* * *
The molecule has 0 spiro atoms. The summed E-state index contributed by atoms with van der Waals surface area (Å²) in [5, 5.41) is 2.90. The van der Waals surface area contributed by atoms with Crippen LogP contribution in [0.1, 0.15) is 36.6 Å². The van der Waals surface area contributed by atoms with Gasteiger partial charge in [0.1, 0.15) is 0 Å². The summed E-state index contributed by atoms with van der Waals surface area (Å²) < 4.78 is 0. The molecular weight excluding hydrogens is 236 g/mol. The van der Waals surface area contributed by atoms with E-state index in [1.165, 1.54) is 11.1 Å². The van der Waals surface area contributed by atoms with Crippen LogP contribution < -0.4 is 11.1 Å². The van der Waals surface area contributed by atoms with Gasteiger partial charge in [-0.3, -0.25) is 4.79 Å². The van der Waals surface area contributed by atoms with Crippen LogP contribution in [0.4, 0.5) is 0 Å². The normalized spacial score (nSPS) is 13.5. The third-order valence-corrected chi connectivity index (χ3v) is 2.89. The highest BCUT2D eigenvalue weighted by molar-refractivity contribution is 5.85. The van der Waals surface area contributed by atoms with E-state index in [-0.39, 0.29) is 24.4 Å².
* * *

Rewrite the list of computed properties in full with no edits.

The molecule has 0 spiro atoms. The summed E-state index contributed by atoms with van der Waals surface area (Å²) in [5, 5.41) is 2.90. The van der Waals surface area contributed by atoms with Crippen LogP contribution in [0.1, 0.15) is 36.6 Å². The van der Waals surface area contributed by atoms with Gasteiger partial charge in [0.1, 0.15) is 0 Å². The summed E-state index contributed by atoms with van der Waals surface area (Å²) < 4.78 is 0. The molecular weight excluding hydrogens is 236 g/mol. The van der Waals surface area contributed by atoms with E-state index in [1.165, 1.54) is 11.1 Å². The van der Waals surface area contributed by atoms with Crippen LogP contribution < -0.4 is 11.1 Å². The van der Waals surface area contributed by atoms with Gasteiger partial charge in [-0.3, -0.25) is 4.79 Å². The van der Waals surface area contributed by atoms with Crippen LogP contribution in [0.4, 0.5) is 0 Å². The normalized spacial score (nSPS) is 13.5. The third-order valence-corrected chi connectivity index (χ3v) is 2.89. The highest BCUT2D eigenvalue weighted by molar-refractivity contribution is 5.85. The van der Waals surface area contributed by atoms with E-state index in [-0.39, 0.29) is 24.4 Å².